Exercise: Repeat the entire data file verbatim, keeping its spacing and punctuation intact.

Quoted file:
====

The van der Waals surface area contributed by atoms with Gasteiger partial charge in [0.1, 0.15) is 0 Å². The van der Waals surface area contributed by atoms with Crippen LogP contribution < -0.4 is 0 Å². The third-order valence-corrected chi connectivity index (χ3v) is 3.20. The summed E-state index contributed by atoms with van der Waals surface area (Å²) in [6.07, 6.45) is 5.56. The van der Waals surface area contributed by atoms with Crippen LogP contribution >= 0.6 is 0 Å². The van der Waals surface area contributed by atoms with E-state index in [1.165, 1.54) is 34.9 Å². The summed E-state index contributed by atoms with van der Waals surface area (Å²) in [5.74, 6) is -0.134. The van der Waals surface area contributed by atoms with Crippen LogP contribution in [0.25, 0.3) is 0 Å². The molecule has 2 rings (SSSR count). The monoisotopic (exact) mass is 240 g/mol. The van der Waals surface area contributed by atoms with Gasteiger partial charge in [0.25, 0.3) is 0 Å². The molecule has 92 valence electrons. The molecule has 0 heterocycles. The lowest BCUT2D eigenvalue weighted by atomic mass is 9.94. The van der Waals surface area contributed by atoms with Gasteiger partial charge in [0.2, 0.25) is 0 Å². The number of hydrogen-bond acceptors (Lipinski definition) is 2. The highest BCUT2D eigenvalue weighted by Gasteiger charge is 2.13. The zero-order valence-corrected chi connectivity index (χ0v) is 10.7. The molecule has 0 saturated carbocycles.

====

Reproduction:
The van der Waals surface area contributed by atoms with Gasteiger partial charge in [0.1, 0.15) is 0 Å². The van der Waals surface area contributed by atoms with Crippen LogP contribution < -0.4 is 0 Å². The third-order valence-corrected chi connectivity index (χ3v) is 3.20. The summed E-state index contributed by atoms with van der Waals surface area (Å²) in [6.07, 6.45) is 5.56. The van der Waals surface area contributed by atoms with Crippen LogP contribution >= 0.6 is 0 Å². The van der Waals surface area contributed by atoms with E-state index in [1.165, 1.54) is 34.9 Å². The summed E-state index contributed by atoms with van der Waals surface area (Å²) in [5.74, 6) is -0.134. The van der Waals surface area contributed by atoms with Crippen LogP contribution in [0.25, 0.3) is 0 Å². The molecule has 2 rings (SSSR count). The monoisotopic (exact) mass is 240 g/mol. The van der Waals surface area contributed by atoms with Gasteiger partial charge in [0.25, 0.3) is 0 Å². The molecule has 92 valence electrons. The molecule has 0 heterocycles. The lowest BCUT2D eigenvalue weighted by atomic mass is 9.94. The van der Waals surface area contributed by atoms with Gasteiger partial charge in [0.2, 0.25) is 0 Å². The number of hydrogen-bond acceptors (Lipinski definition) is 2. The highest BCUT2D eigenvalue weighted by Gasteiger charge is 2.13. The zero-order valence-corrected chi connectivity index (χ0v) is 10.7. The molecule has 0 saturated carbocycles.